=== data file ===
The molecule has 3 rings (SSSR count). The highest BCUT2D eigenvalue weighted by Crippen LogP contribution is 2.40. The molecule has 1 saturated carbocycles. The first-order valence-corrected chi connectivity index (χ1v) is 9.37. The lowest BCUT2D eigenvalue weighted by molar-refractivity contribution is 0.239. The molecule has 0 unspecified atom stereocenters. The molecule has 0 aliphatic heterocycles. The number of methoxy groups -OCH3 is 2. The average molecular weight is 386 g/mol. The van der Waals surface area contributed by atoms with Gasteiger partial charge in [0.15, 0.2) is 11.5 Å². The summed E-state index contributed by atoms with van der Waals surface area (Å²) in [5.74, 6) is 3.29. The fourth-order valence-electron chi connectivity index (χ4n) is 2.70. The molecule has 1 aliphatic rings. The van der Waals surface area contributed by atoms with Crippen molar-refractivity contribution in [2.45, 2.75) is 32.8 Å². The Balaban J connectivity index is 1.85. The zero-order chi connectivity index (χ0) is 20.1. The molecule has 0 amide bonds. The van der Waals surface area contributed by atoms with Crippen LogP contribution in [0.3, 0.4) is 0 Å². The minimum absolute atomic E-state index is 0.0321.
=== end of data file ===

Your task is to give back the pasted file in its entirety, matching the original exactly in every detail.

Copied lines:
The molecule has 3 rings (SSSR count). The highest BCUT2D eigenvalue weighted by Crippen LogP contribution is 2.40. The molecule has 1 saturated carbocycles. The first-order valence-corrected chi connectivity index (χ1v) is 9.37. The lowest BCUT2D eigenvalue weighted by molar-refractivity contribution is 0.239. The molecule has 0 unspecified atom stereocenters. The molecule has 0 aliphatic heterocycles. The number of methoxy groups -OCH3 is 2. The average molecular weight is 386 g/mol. The van der Waals surface area contributed by atoms with Gasteiger partial charge in [0.15, 0.2) is 11.5 Å². The summed E-state index contributed by atoms with van der Waals surface area (Å²) in [5.74, 6) is 3.29. The fourth-order valence-electron chi connectivity index (χ4n) is 2.70. The molecule has 1 aliphatic rings. The van der Waals surface area contributed by atoms with Crippen molar-refractivity contribution in [2.45, 2.75) is 32.8 Å². The Balaban J connectivity index is 1.85. The zero-order chi connectivity index (χ0) is 20.1. The molecule has 0 amide bonds. The van der Waals surface area contributed by atoms with Crippen LogP contribution in [0.3, 0.4) is 0 Å². The minimum absolute atomic E-state index is 0.0321.